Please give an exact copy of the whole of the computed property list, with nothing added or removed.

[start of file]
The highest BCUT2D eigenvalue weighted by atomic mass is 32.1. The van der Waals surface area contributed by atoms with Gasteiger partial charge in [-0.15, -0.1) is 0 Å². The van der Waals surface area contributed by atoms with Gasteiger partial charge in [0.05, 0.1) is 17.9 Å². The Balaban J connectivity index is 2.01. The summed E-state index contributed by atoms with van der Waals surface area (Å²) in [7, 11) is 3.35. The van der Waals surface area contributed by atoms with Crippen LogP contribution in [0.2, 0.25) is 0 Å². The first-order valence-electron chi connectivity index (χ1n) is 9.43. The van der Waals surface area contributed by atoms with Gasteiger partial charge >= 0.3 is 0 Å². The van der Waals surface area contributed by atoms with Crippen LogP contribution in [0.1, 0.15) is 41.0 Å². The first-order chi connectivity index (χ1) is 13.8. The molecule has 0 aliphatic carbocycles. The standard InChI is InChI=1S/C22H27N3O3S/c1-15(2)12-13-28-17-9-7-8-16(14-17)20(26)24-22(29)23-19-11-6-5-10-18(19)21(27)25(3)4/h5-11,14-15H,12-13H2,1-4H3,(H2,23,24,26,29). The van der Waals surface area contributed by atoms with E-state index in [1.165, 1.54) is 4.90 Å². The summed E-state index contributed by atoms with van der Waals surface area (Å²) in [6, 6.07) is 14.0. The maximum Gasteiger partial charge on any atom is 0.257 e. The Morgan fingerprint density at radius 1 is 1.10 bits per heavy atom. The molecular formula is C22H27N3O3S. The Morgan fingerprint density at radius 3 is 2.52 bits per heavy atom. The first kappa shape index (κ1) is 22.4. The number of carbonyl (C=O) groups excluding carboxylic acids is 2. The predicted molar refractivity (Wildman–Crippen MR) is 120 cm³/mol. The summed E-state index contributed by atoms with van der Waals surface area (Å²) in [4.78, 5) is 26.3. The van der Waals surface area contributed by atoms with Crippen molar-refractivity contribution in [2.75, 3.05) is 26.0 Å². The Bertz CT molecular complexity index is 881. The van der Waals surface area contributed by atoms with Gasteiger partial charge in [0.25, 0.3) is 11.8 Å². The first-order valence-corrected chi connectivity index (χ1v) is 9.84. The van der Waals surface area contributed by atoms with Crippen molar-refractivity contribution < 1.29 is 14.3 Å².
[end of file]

The highest BCUT2D eigenvalue weighted by atomic mass is 32.1. The van der Waals surface area contributed by atoms with Gasteiger partial charge in [-0.15, -0.1) is 0 Å². The van der Waals surface area contributed by atoms with Gasteiger partial charge in [0.05, 0.1) is 17.9 Å². The Balaban J connectivity index is 2.01. The summed E-state index contributed by atoms with van der Waals surface area (Å²) in [7, 11) is 3.35. The van der Waals surface area contributed by atoms with Crippen LogP contribution in [0.2, 0.25) is 0 Å². The first-order valence-electron chi connectivity index (χ1n) is 9.43. The van der Waals surface area contributed by atoms with Gasteiger partial charge >= 0.3 is 0 Å². The van der Waals surface area contributed by atoms with Crippen LogP contribution in [0.1, 0.15) is 41.0 Å². The first-order chi connectivity index (χ1) is 13.8. The molecule has 0 aliphatic carbocycles. The standard InChI is InChI=1S/C22H27N3O3S/c1-15(2)12-13-28-17-9-7-8-16(14-17)20(26)24-22(29)23-19-11-6-5-10-18(19)21(27)25(3)4/h5-11,14-15H,12-13H2,1-4H3,(H2,23,24,26,29). The van der Waals surface area contributed by atoms with E-state index in [1.165, 1.54) is 4.90 Å². The summed E-state index contributed by atoms with van der Waals surface area (Å²) in [6, 6.07) is 14.0. The maximum Gasteiger partial charge on any atom is 0.257 e. The Morgan fingerprint density at radius 1 is 1.10 bits per heavy atom. The molecular formula is C22H27N3O3S. The Morgan fingerprint density at radius 3 is 2.52 bits per heavy atom. The first kappa shape index (κ1) is 22.4. The number of carbonyl (C=O) groups excluding carboxylic acids is 2. The predicted molar refractivity (Wildman–Crippen MR) is 120 cm³/mol. The summed E-state index contributed by atoms with van der Waals surface area (Å²) in [4.78, 5) is 26.3. The van der Waals surface area contributed by atoms with Crippen molar-refractivity contribution in [2.75, 3.05) is 26.0 Å². The Bertz CT molecular complexity index is 881. The van der Waals surface area contributed by atoms with Gasteiger partial charge in [0.25, 0.3) is 11.8 Å². The first-order valence-corrected chi connectivity index (χ1v) is 9.84. The van der Waals surface area contributed by atoms with Crippen molar-refractivity contribution < 1.29 is 14.3 Å².